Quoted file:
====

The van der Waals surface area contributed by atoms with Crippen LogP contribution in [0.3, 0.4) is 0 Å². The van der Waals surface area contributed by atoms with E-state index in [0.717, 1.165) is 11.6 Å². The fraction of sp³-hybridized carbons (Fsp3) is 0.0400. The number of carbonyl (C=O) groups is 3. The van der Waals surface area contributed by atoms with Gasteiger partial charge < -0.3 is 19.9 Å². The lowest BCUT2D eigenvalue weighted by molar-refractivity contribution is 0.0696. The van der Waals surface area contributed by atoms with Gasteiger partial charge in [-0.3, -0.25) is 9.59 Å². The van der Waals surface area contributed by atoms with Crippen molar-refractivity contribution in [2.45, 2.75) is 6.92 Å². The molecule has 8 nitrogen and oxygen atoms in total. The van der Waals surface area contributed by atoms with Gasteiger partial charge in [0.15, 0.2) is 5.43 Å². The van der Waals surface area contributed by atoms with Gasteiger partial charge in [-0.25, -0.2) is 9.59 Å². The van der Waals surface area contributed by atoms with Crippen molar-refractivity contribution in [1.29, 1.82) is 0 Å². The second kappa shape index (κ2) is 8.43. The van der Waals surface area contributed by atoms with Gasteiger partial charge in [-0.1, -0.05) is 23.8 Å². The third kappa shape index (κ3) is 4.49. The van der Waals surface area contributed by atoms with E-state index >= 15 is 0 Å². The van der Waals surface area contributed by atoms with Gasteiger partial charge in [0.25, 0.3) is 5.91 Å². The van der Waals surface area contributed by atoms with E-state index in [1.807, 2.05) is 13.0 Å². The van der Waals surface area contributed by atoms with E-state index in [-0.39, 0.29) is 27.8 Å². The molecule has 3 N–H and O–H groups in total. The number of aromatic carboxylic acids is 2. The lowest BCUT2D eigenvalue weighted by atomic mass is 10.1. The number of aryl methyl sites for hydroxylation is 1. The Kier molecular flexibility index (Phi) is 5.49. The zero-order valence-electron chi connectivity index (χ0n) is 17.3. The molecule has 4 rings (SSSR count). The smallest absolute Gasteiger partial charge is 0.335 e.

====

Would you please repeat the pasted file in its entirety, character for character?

The van der Waals surface area contributed by atoms with Crippen LogP contribution in [0.3, 0.4) is 0 Å². The van der Waals surface area contributed by atoms with E-state index in [0.717, 1.165) is 11.6 Å². The fraction of sp³-hybridized carbons (Fsp3) is 0.0400. The number of carbonyl (C=O) groups is 3. The van der Waals surface area contributed by atoms with Gasteiger partial charge < -0.3 is 19.9 Å². The lowest BCUT2D eigenvalue weighted by molar-refractivity contribution is 0.0696. The van der Waals surface area contributed by atoms with Gasteiger partial charge in [-0.3, -0.25) is 9.59 Å². The van der Waals surface area contributed by atoms with Crippen molar-refractivity contribution in [2.45, 2.75) is 6.92 Å². The molecule has 8 nitrogen and oxygen atoms in total. The van der Waals surface area contributed by atoms with Gasteiger partial charge in [0.15, 0.2) is 5.43 Å². The van der Waals surface area contributed by atoms with Gasteiger partial charge in [-0.25, -0.2) is 9.59 Å². The van der Waals surface area contributed by atoms with Crippen molar-refractivity contribution in [1.29, 1.82) is 0 Å². The second kappa shape index (κ2) is 8.43. The van der Waals surface area contributed by atoms with Gasteiger partial charge in [-0.1, -0.05) is 23.8 Å². The third kappa shape index (κ3) is 4.49. The van der Waals surface area contributed by atoms with E-state index >= 15 is 0 Å². The van der Waals surface area contributed by atoms with Gasteiger partial charge in [0.25, 0.3) is 5.91 Å². The van der Waals surface area contributed by atoms with E-state index in [1.807, 2.05) is 13.0 Å². The van der Waals surface area contributed by atoms with E-state index in [-0.39, 0.29) is 27.8 Å². The molecule has 3 N–H and O–H groups in total. The number of aromatic carboxylic acids is 2. The lowest BCUT2D eigenvalue weighted by atomic mass is 10.1. The number of aryl methyl sites for hydroxylation is 1. The Kier molecular flexibility index (Phi) is 5.49. The zero-order valence-electron chi connectivity index (χ0n) is 17.3. The molecule has 4 rings (SSSR count). The smallest absolute Gasteiger partial charge is 0.335 e.